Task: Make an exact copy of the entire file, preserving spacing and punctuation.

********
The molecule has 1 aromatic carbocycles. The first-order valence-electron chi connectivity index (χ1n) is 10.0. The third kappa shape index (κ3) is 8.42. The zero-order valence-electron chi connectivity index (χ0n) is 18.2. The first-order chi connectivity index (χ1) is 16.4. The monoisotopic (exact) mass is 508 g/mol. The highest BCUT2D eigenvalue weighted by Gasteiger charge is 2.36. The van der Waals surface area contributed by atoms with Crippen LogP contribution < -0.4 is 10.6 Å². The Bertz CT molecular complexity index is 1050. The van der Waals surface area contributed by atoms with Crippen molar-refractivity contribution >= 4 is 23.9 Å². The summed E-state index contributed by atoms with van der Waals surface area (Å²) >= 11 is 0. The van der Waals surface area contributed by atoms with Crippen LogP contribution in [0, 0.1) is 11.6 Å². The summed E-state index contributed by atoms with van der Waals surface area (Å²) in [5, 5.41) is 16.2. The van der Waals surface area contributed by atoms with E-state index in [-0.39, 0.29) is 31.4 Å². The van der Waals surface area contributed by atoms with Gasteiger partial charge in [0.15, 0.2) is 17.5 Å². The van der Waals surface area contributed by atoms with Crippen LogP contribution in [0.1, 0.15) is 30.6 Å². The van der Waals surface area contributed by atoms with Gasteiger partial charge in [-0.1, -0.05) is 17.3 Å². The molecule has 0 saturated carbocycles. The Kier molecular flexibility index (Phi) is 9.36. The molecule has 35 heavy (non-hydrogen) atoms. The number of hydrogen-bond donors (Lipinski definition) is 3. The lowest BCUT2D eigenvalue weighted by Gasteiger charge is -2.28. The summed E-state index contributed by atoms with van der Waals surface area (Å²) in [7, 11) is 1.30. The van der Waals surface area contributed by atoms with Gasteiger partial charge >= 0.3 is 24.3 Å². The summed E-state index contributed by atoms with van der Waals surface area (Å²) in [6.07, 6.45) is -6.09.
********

The molecule has 1 aromatic carbocycles. The first-order valence-electron chi connectivity index (χ1n) is 10.0. The third kappa shape index (κ3) is 8.42. The zero-order valence-electron chi connectivity index (χ0n) is 18.2. The first-order chi connectivity index (χ1) is 16.4. The monoisotopic (exact) mass is 508 g/mol. The highest BCUT2D eigenvalue weighted by Gasteiger charge is 2.36. The van der Waals surface area contributed by atoms with Crippen LogP contribution < -0.4 is 10.6 Å². The Bertz CT molecular complexity index is 1050. The van der Waals surface area contributed by atoms with Crippen molar-refractivity contribution >= 4 is 23.9 Å². The summed E-state index contributed by atoms with van der Waals surface area (Å²) >= 11 is 0. The van der Waals surface area contributed by atoms with Crippen LogP contribution in [0, 0.1) is 11.6 Å². The summed E-state index contributed by atoms with van der Waals surface area (Å²) in [5, 5.41) is 16.2. The van der Waals surface area contributed by atoms with E-state index in [-0.39, 0.29) is 31.4 Å². The van der Waals surface area contributed by atoms with Gasteiger partial charge in [0.15, 0.2) is 17.5 Å². The van der Waals surface area contributed by atoms with Crippen LogP contribution in [0.1, 0.15) is 30.6 Å². The van der Waals surface area contributed by atoms with Gasteiger partial charge in [-0.1, -0.05) is 17.3 Å². The molecule has 0 saturated carbocycles. The Kier molecular flexibility index (Phi) is 9.36. The molecule has 35 heavy (non-hydrogen) atoms. The number of hydrogen-bond donors (Lipinski definition) is 3. The lowest BCUT2D eigenvalue weighted by Gasteiger charge is -2.28. The summed E-state index contributed by atoms with van der Waals surface area (Å²) in [7, 11) is 1.30. The van der Waals surface area contributed by atoms with Gasteiger partial charge >= 0.3 is 24.3 Å². The summed E-state index contributed by atoms with van der Waals surface area (Å²) in [6.07, 6.45) is -6.09.